Antimicrobial Resistance And Antibiotic Resistance

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The ways in which bacteria can become resistant to antibiotics and how this contributes to the global healthcare concern of Antimicrobial Resistance (AMR).
Antimicrobial resistance is a prevailing issue since the discovery of the first antibiotic Penicillin in 1928. There are 5 mechanisms which allow resistance to impede new antibiotic development for the last 29 years (WHO, 2016) consisting of mutations in target genes, enzymatic resistance, latency, antibiotic efflux and non-specific mutations. Latency and antibiotic efflux are some of the most detrimental mechanisms on antimicrobial resistance. Latent tuberculosis is a prominent example, consistently a focus globally with a third of the world’s population infected with it (Maitra, et al.,
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In order for bacteria to protect themselves their genes are involved in stopping the antibiotic from accessing its target; these genes are called target access genes. Genes are also involved in where the antibiotic target is positioned which goes hand in hand with the target access genes in protecting the bacteria. A third way genes are protecting the bacteria is through mutations which use e.g. efflux pumps, these are target protection mutations. These are only three mutations which protect bacteria collectively and successfully which creates multidrug resistant bacteria. An example of mutations in action is P. aeruginosa having the ability to bypass β lactam antibiotics because it has β lactamase and the MDR system MexAB-OprM (Martinez & Baquero, …show more content…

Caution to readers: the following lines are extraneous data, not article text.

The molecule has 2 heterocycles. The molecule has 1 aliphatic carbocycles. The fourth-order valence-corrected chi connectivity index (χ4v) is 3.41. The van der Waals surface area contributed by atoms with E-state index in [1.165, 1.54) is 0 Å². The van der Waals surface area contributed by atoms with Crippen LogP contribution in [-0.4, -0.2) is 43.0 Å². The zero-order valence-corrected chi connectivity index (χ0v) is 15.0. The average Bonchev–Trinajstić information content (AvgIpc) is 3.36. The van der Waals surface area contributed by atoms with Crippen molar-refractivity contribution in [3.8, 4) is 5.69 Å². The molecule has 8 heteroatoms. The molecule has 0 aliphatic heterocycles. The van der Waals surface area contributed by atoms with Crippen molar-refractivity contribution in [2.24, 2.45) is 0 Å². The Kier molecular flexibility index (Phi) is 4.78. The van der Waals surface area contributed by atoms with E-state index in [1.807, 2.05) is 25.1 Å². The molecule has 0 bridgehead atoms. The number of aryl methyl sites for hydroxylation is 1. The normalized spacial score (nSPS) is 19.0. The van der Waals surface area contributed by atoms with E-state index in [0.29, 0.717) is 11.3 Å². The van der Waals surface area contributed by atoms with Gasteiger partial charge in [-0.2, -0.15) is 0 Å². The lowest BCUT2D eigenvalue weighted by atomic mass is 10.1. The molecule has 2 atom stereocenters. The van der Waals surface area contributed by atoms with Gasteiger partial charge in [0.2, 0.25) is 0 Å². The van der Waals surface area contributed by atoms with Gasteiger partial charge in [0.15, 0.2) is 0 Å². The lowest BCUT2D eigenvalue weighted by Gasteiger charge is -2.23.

Resistance can start with single large-step mutations where the drugs target may be transposed. This can go a step further and lead to a multistep pattern of resistance. When enough mutations occur a highly resistant organism forms which links to β lactamases and tuberculosis’s ability to be multi resistant and the extensive treatment people need to receive because of the multi resistance they have. Chromosomal mutations in genes coding for β lactamase can result in overproduction of the enzyme and therefore leads to resistance. This links to the enzymatic resistance mechanism mentioned in the introduction. β lactamases are now multi resistant particularly the TEM β lactamases to cephalosporins and other antibiotics with a β lactam ring (Greenwood, et al.,

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